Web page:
Maryland's Congressmen and Senators responded to President Trump's decision to strike the Syrian air base responsible for launching last week's devastating chemical weapons attack.
Dozens of Syrian civilians died last week in a chemical weapons attack perpetrated by the Bashar al Assad regime in Syria.
In response to this violation of international law, President Donald Trump fired 59 Tomahawk missiles – collectively, more than 50,000 pounds of explosives – at the Syrian air base linked to the gas attack.
Here is how Maryland's Congressmen and Senators responded to President Trump's Syria strike.
Senator Ben Cardin (D)
Sen. Cardin - the Ranking Member of the Senate Committee on Foreign Relations - condemned the Assad regime's use of chemical weapons against its civilian population and praised the administration's Syria strike as a "clear signal" that the "United States will stand up for internationally accepted norms and rules against the use of chemical weapons."
Cardin then proceeded to stress the importance that any long-term military action will require Congressional approval.
"I cannot stress this enough, any longterm or larger military operation in Syria by the Trump administration will need to be done in consultation with Congress."
Senator Chris Van Hollen (D)
Sen. Hollen declared that the "limited, proportional" strike against Assad's air base was "the right thing to do." However, he warned against the United States getting dragged into war in Syria and demanded that Trump coordinate and consult with Congress "about a comprehensive strategy that includes a political settlement to the conflict"
Congressman Elijah Cummings (D)
Rep. Cummings used the chemical weapons attack and human rights violations in Syria to criticize the Trump administration's refugee policies.
"I am calling on President Trump to immediately rescind his ban on Syrian refugees..."
Congressman Jamie Raskin (D)
Rep. Raskin called the use of chemical weapons on civilians "an atrocity, a nightmare, and a human rights violation evoking outrage across the globe." The praise of the Trump administration's actions ended there, with the Congressman criticizing the administration's lack of a "coherent or effective foreign policy to stabilize the situation."
Tongue-in-cheek, Raskin called on the Trump administration to use its "many contacts within the Russian government to bring an end to the bloodshed and violence."
Congressman John Delaney (D)
Rep. Delany criticized the Trump administration for not putting a full Syria strategy forward in the 72 hours following the Assad regime's use of chemical weapons.
On MSNBC, Delany called for his colleagues to end the Congressional recess early and engage in a "substantial and fact-based" debate to pass a new Authorization for Use of Military Force (AUMF)
Congressman Andrew Harris (R)
The lone Republican in Maryland's Congressional delegation, Rep. Harris condemned Bashar al Assad's use of chemical weapons against the Syrian people and praised President Trump's Syria strike for showing he is "ready to reestablish American leadership in the Middle East and n the Global stage."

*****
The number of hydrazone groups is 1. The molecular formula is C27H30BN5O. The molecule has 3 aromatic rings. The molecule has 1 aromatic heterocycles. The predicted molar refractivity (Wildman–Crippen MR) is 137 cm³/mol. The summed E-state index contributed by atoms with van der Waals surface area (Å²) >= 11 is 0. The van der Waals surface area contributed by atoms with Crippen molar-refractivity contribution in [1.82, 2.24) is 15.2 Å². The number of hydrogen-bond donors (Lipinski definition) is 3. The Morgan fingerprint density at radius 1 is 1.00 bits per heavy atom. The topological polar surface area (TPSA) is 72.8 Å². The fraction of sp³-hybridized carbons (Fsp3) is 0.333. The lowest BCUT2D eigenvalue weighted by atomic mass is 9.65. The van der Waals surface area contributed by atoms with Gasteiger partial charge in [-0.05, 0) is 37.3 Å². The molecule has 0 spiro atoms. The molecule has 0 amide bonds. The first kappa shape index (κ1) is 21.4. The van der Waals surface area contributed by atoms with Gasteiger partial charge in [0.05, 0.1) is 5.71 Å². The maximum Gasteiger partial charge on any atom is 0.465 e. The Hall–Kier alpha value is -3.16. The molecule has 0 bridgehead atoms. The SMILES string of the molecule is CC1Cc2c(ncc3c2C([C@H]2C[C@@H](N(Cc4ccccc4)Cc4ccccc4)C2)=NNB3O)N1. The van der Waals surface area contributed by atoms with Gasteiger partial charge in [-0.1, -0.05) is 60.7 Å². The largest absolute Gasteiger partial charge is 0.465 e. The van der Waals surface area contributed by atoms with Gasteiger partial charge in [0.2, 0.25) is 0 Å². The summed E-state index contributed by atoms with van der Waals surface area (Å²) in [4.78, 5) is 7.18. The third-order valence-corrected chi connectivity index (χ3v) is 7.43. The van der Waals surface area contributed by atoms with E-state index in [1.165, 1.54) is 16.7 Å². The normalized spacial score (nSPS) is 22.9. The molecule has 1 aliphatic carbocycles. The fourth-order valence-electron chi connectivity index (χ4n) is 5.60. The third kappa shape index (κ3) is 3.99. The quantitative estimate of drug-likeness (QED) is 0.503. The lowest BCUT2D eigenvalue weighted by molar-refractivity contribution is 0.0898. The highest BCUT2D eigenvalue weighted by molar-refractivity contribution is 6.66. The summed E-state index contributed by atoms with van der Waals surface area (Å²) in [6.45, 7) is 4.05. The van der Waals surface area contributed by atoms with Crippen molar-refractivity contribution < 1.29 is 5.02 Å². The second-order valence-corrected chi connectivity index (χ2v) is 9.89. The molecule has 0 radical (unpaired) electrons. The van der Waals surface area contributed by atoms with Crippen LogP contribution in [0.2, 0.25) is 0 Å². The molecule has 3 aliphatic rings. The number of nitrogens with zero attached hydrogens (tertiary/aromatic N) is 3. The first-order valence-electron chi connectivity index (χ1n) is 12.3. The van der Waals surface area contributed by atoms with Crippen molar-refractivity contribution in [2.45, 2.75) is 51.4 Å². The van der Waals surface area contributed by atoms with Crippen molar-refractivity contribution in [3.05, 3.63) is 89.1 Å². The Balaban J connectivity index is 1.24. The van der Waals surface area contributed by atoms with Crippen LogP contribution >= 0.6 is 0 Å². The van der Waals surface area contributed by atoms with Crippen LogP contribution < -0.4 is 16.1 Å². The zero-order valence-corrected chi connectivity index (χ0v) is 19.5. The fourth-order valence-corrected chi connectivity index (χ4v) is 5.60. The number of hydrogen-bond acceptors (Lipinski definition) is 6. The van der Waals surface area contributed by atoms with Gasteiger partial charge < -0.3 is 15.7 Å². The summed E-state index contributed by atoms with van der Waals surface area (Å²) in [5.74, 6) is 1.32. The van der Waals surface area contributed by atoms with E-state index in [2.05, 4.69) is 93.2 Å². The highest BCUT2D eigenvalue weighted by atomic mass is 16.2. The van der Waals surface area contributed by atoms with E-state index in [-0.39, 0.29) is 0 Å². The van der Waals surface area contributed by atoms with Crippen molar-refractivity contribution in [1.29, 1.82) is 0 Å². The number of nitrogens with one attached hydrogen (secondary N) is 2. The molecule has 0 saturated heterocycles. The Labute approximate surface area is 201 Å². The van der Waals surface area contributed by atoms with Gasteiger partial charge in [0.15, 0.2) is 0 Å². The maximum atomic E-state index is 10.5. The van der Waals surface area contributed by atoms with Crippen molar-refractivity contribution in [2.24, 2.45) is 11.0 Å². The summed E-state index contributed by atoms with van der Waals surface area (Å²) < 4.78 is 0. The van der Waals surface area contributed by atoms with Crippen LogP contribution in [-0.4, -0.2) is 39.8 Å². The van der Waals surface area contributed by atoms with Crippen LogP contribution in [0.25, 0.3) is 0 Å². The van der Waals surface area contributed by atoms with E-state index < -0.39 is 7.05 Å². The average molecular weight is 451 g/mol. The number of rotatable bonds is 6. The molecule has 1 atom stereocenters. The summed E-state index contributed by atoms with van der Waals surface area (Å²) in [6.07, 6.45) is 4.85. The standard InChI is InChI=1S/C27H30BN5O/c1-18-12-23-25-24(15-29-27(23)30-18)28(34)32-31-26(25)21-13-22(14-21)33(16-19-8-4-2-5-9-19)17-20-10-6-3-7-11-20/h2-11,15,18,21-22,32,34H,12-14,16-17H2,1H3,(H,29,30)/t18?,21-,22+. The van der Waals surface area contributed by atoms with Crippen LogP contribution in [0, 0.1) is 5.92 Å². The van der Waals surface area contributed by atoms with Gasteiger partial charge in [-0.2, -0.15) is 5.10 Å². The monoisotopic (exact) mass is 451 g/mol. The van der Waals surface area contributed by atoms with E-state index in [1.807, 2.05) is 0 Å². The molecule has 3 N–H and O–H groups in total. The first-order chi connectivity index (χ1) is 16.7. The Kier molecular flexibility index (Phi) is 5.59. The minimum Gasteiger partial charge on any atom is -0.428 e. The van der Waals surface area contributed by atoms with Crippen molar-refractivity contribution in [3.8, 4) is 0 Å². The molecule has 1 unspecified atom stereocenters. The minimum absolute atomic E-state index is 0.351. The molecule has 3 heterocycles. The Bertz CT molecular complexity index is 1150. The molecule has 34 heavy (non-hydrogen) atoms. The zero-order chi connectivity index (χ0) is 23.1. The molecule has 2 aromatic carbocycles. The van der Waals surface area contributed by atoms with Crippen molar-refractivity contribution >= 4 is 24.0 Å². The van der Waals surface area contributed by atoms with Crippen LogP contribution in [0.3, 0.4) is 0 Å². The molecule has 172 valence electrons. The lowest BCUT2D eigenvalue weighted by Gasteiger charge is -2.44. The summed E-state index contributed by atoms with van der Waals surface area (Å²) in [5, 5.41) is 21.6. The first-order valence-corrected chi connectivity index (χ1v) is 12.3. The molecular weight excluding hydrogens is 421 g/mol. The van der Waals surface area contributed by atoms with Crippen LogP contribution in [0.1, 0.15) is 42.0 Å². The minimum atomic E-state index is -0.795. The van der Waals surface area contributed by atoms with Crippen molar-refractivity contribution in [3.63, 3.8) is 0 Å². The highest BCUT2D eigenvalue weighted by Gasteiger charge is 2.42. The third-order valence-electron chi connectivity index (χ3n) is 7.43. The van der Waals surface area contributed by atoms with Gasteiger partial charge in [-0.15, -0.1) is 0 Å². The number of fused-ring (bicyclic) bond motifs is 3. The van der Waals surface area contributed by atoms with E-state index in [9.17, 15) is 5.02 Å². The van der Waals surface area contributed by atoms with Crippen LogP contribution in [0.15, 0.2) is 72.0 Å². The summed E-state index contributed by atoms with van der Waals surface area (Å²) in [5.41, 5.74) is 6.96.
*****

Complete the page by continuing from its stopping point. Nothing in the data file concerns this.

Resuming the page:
“I fully support President Trump’s decision to strike the Syrian air force base from which a deadly chemical weapons attack was launched earlier this week. Last night, the President showed our adversaries that he is ready to reestablish American leadership in the Middle East and on the global stage. Assad’s use of chemical weapons on civilians is a violent breach of several international agreements and a threat to American national security, and cannot be tolerated.”
Congressman Dutch Ruppersberger (D)
Rep. Ruppersberger - whose @Call_Me_Dutch
Twitter handle is the most creative so far - released a statement crediting the Commander in Chief and his national security team with "sending an appropriate and strong message that we will stand up against such barbaric war crimes" and congratulated the Armed Forces on a "well-executed" mission.
Congressman John Sarbanes (D)
Rep. Sarbanes stated plainly in a press release
that the week's chemical weapon attack was yet another "heartrending illustration of Bashar al-Assad’s unconscionable brutality against his own people." He warned the Trump administration against getting the country sucked into another "protracted military engagement in the Middle East" and implored the White House to work with Congress on a new Authorization for Use of Military Force before escalating the strikes any further.
Congressman Anthony Brown (D)
Rep. Brown - a former-Army aviator - praised the President's "proportional response to Assad’s attack against innocent civilians" and predicted that the strike would degrade Assad's ability to use chemical weapons in the future.
He then went on to urge the Trump White House to work with Congress on a long term, comprehensive strategy for Syria.
Congressman Steny Hoyer (D)
House Minority Whip Hoyer released a statement declaring that the Trump administration's Syria strike was an insufficient response to Bashar al Assad's use of chemical weapons. He criticized the Trump administrations lack of a Syria policy, which he claims "sent mixed signals to the Assad regime, to its Russian and Iranian backers, and to the world about what the path forward must be in Syria."